Adaptive (TINT) Changes in the Tumor Bearing Organ Are Related to Prostate Tumor Size and Aggressiveness
2015 (English)In: PLoS ONE, ISSN 1932-6203, E-ISSN 1932-6203, Vol. 10, no 11, e0141601Article in journal (Refereed) PublishedText
In order to grow, tumors need to induce supportive alterations in the tumor-bearing organ, by us named tumor instructed normal tissue (TINT) changes. We now examined if the nature and magnitude of these responses were related to tumor size and aggressiveness. Three different Dunning rat prostate tumor cells were implanted into the prostate of immune-competent rats; 1) fast growing and metastatic MatLyLu tumor cells 2) fast growing and poorly metastatic AT-1 tumor cells, and 3) slow growing and non-metastatic G tumor cells. All tumor types induced increases in macrophage, mast cell and vascular densities and in vascular cell-proliferation in the tumor-bearing prostate lobe compared to controls. These increases occurred in parallel with tumor growth. The most pronounced and rapid responses were seen in the prostate tissue surrounding MatLyLu tumors. They were, also when small, particularly effective in attracting macrophages and stimulating growth of not only micro-vessels but also small arteries and veins compared to the less aggressive AT-1 and G tumors. The nature and magnitude of tumor-induced changes in the tumor-bearing organ are related to tumor size but also to tumor aggressiveness. These findings, supported by previous observation in patient samples, suggest that one additional way to evaluate prostate tumor aggressiveness could be to monitor its effect on adjacent tissues.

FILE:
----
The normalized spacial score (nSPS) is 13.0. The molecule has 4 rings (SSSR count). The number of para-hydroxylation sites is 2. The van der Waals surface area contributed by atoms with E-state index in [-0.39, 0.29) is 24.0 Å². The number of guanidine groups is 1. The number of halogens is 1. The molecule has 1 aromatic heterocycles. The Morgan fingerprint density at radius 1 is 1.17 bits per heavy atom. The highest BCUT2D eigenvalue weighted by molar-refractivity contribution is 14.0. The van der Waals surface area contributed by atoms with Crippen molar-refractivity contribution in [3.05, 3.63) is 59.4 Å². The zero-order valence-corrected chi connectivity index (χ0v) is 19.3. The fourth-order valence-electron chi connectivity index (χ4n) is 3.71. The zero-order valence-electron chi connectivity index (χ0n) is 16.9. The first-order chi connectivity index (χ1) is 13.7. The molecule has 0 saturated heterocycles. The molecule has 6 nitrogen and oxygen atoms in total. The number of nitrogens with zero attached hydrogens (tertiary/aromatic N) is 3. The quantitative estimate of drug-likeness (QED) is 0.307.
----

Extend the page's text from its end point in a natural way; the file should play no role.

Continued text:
Place, publisher, year, edition, pages
2015. Vol. 10, no 11, e0141601
Cancer and Oncology
IdentifiersURN: urn:nbn:se:umu:diva-112651DOI: 10.1371/journal.pone.0141601ISI: 000364298400072PubMedID: 26536349OAI: oai:DiVA.org:umu-112651DiVA: diva2:882285